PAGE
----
It's funny, because sometimes I forget hip-hop has become a shorthand. Used differently in diffeent places and situations, it seems to be a link to something else that we can't find otherwise. For the kids that I teach, hip-hop is a way of life, in many forms. With the younger kids, I try to teach them about the value of hip-hop, usually trying to lure them to my side of the coin that hip-hop isn't about drugs and sex. For me, it's about an organic urban experience (and I realize this often involves drugs and sex, but they're nine, I'm trying to give them a break). Hip-hop is very much a currency, even moreso these days as it has begun to gain all kinds of economic meaning. Hip-hop is hot and it carries a pricetag and a certain amount of material collateral. That is not so much my hip-hop.
I think about this though, about the expression involved in hip-hop, and about the cultural currency of it. There is value and validation in the expansion of hip-hop. That's the direction I move with my older students, and that is very much why I am teaching hip-hop studies to my seventh graders next year. There is a continuation of African American culture within it. There is a certain nowness to it because it involves media, images, music, fashion, language, and history. It involves attitude and personas.
I was home this weekend and saw a different side to hip-hop, a very mainstream accessibility and acceptability. Years ago, I had to convince my mom that Eminem wasn't Satan (and I was in my mid-twenties, mind you), that NWA had value culturally and historically in recent events. I've made CD's for my brother (a civil servant of the law enforcement variety). They just didn't quite get it, and I understand. That is not a world which they see, though it is one which I am invited into quite regularly through teaching. I came downstairs this weekend to my brother playing Ciara on his iPod while my nieces played. My mom then stated she had begun to like hip-hop-- both of which floored me. Later, watching my five-year-old niece's dance recital, I paid attention to some of the songs and clips from other numbers-- it was almost all hip-hop. One ballet routine, and a tap number from the little kids-- everything else was street. In the fashion of recitals, these kids were not dancers, but there was something very interesting about seeing a class of 12 year old boys dancing to OutKast-- white boys from the Colorado suburbs. There was obviously a strange artifice to it, for me, and one that had nothing to do with the lack of mastery of the moves. It was seeing my world so far out of context and so into the mainstream as to infiltrate all aspects of my family where years ago they saw me as crazy. But then, I kept wondering, why is this? Why is hip-hop everywhere?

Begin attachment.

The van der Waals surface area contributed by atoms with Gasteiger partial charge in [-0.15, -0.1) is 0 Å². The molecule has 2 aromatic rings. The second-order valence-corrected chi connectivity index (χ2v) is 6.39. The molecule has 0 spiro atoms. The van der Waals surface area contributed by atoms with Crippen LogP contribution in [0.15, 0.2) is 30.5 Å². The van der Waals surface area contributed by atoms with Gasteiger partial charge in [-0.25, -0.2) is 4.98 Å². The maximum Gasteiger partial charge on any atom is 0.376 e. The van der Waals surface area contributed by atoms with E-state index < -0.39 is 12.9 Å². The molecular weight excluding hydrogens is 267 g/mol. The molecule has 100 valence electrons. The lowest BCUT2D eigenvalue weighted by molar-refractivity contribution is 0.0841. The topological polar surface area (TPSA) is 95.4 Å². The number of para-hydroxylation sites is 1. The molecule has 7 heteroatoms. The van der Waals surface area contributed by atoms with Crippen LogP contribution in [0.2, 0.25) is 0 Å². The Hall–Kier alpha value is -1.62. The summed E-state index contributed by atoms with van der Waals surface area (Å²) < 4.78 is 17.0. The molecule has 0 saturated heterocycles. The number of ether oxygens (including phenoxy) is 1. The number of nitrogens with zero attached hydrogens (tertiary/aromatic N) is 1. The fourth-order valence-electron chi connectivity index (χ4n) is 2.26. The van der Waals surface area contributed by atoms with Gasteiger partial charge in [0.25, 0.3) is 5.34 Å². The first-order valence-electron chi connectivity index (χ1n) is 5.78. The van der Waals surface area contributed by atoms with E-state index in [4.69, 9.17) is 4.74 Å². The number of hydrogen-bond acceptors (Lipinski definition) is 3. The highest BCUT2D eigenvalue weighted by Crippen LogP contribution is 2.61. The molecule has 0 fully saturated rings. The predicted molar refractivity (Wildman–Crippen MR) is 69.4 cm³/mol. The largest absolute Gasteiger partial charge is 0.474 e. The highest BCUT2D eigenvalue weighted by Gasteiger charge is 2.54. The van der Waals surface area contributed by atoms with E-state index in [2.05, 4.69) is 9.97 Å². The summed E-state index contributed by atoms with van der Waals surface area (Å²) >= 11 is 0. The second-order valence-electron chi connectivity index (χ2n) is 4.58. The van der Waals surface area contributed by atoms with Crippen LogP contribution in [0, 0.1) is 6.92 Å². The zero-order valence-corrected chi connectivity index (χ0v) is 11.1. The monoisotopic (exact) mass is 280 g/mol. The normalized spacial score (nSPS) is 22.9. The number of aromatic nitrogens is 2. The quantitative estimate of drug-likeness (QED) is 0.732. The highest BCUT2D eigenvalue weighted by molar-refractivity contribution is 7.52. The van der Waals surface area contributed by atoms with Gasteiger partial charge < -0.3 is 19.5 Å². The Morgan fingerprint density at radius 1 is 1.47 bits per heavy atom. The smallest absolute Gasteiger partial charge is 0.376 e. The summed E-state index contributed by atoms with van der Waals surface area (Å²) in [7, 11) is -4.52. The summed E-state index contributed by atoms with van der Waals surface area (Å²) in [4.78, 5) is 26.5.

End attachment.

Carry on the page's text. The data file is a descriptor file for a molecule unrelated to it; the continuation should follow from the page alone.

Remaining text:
There's the cool quotient, of course. The aspect of now-ness, of a complete contemporary aesthetic. But I wondered what are those little boys seeing when they dance to it? Why do they do it? It's not like watching the 12 year old boys in my class, some of whom have more skills as an emcee than anyone I have ever listened to on a CD. It's not like listening to the little girls I teach talk about their clothes. For my students, they see themselves reflected back in hip-hop and it's one of the few ways African-Americans, especially younger people, are reflected back in culture. But do other people see an earnestness in those lyrics, a truth? Do they feel the organic qualities I feel, do they understand the neccessity of it and the wanting even if it's not their lives?
I'm just so very curious. But one thing's for sure, hip-hop has come a long way. It has hit the mainstream (even if with the worst of it, and the good barely ever surfacing on the radio). We're begging the questions that are being asked, but maybe at some point, it'll open up. Maybe not just hip-hop, but race and a discussion of it, will hit the mainstream in another five years. One down, and with the other, I keep hoping.